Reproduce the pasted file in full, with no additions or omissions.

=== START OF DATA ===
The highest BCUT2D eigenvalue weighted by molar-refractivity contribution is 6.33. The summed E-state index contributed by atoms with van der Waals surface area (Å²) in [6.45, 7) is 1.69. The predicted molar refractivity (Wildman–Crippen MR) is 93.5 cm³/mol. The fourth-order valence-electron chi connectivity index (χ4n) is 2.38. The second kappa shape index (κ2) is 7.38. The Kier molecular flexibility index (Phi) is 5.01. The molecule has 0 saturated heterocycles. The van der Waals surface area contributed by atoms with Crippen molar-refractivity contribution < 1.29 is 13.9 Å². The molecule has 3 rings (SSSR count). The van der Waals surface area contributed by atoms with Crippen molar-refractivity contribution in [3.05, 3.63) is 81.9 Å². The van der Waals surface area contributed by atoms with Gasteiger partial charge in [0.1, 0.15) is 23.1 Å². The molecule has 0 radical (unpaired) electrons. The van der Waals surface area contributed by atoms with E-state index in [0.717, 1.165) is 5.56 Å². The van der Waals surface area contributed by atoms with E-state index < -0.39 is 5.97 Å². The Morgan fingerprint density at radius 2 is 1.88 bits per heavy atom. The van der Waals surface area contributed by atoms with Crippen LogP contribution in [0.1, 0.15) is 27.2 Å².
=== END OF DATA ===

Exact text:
The highest BCUT2D eigenvalue weighted by molar-refractivity contribution is 6.33. The summed E-state index contributed by atoms with van der Waals surface area (Å²) in [6.45, 7) is 1.69. The predicted molar refractivity (Wildman–Crippen MR) is 93.5 cm³/mol. The fourth-order valence-electron chi connectivity index (χ4n) is 2.38. The second kappa shape index (κ2) is 7.38. The Kier molecular flexibility index (Phi) is 5.01. The molecule has 0 saturated heterocycles. The van der Waals surface area contributed by atoms with Crippen molar-refractivity contribution < 1.29 is 13.9 Å². The molecule has 3 rings (SSSR count). The van der Waals surface area contributed by atoms with Crippen molar-refractivity contribution in [3.05, 3.63) is 81.9 Å². The van der Waals surface area contributed by atoms with Gasteiger partial charge in [0.1, 0.15) is 23.1 Å². The molecule has 0 radical (unpaired) electrons. The van der Waals surface area contributed by atoms with E-state index in [0.717, 1.165) is 5.56 Å². The van der Waals surface area contributed by atoms with E-state index < -0.39 is 5.97 Å². The Morgan fingerprint density at radius 2 is 1.88 bits per heavy atom. The van der Waals surface area contributed by atoms with Crippen LogP contribution in [0.1, 0.15) is 27.2 Å².